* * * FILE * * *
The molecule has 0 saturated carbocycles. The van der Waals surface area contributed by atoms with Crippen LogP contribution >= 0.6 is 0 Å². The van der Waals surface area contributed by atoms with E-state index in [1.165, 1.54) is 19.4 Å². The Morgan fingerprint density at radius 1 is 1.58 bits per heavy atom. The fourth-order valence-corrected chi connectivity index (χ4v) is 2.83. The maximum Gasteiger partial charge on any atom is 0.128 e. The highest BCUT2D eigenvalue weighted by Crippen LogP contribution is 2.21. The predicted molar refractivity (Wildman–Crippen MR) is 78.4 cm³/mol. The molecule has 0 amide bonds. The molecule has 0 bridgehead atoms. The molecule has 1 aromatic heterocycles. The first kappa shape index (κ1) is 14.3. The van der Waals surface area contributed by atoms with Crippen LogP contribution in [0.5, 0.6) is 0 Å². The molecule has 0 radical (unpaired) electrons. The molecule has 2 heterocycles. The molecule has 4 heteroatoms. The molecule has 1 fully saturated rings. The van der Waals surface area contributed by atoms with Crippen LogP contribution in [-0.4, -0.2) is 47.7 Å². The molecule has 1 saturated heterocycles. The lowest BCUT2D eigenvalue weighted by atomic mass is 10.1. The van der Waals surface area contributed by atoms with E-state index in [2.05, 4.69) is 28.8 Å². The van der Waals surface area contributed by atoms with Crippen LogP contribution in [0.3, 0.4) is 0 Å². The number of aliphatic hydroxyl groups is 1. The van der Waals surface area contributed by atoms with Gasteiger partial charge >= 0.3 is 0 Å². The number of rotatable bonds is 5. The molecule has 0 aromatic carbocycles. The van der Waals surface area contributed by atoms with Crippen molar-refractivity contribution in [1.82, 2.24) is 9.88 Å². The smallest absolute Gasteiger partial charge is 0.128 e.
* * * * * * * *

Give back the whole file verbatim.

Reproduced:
The molecule has 0 saturated carbocycles. The van der Waals surface area contributed by atoms with Crippen LogP contribution >= 0.6 is 0 Å². The van der Waals surface area contributed by atoms with E-state index in [1.165, 1.54) is 19.4 Å². The Morgan fingerprint density at radius 1 is 1.58 bits per heavy atom. The fourth-order valence-corrected chi connectivity index (χ4v) is 2.83. The maximum Gasteiger partial charge on any atom is 0.128 e. The highest BCUT2D eigenvalue weighted by Crippen LogP contribution is 2.21. The predicted molar refractivity (Wildman–Crippen MR) is 78.4 cm³/mol. The molecule has 0 amide bonds. The molecule has 0 bridgehead atoms. The molecule has 1 aromatic heterocycles. The first kappa shape index (κ1) is 14.3. The van der Waals surface area contributed by atoms with Crippen LogP contribution in [0.5, 0.6) is 0 Å². The molecule has 0 radical (unpaired) electrons. The molecule has 2 heterocycles. The molecule has 4 heteroatoms. The molecule has 1 fully saturated rings. The van der Waals surface area contributed by atoms with Crippen LogP contribution in [-0.4, -0.2) is 47.7 Å². The molecule has 1 saturated heterocycles. The lowest BCUT2D eigenvalue weighted by atomic mass is 10.1. The van der Waals surface area contributed by atoms with E-state index in [2.05, 4.69) is 28.8 Å². The van der Waals surface area contributed by atoms with Crippen LogP contribution in [0.3, 0.4) is 0 Å². The number of aliphatic hydroxyl groups is 1. The van der Waals surface area contributed by atoms with Gasteiger partial charge >= 0.3 is 0 Å². The number of rotatable bonds is 5. The molecule has 0 aromatic carbocycles. The van der Waals surface area contributed by atoms with Crippen molar-refractivity contribution in [1.82, 2.24) is 9.88 Å². The smallest absolute Gasteiger partial charge is 0.128 e.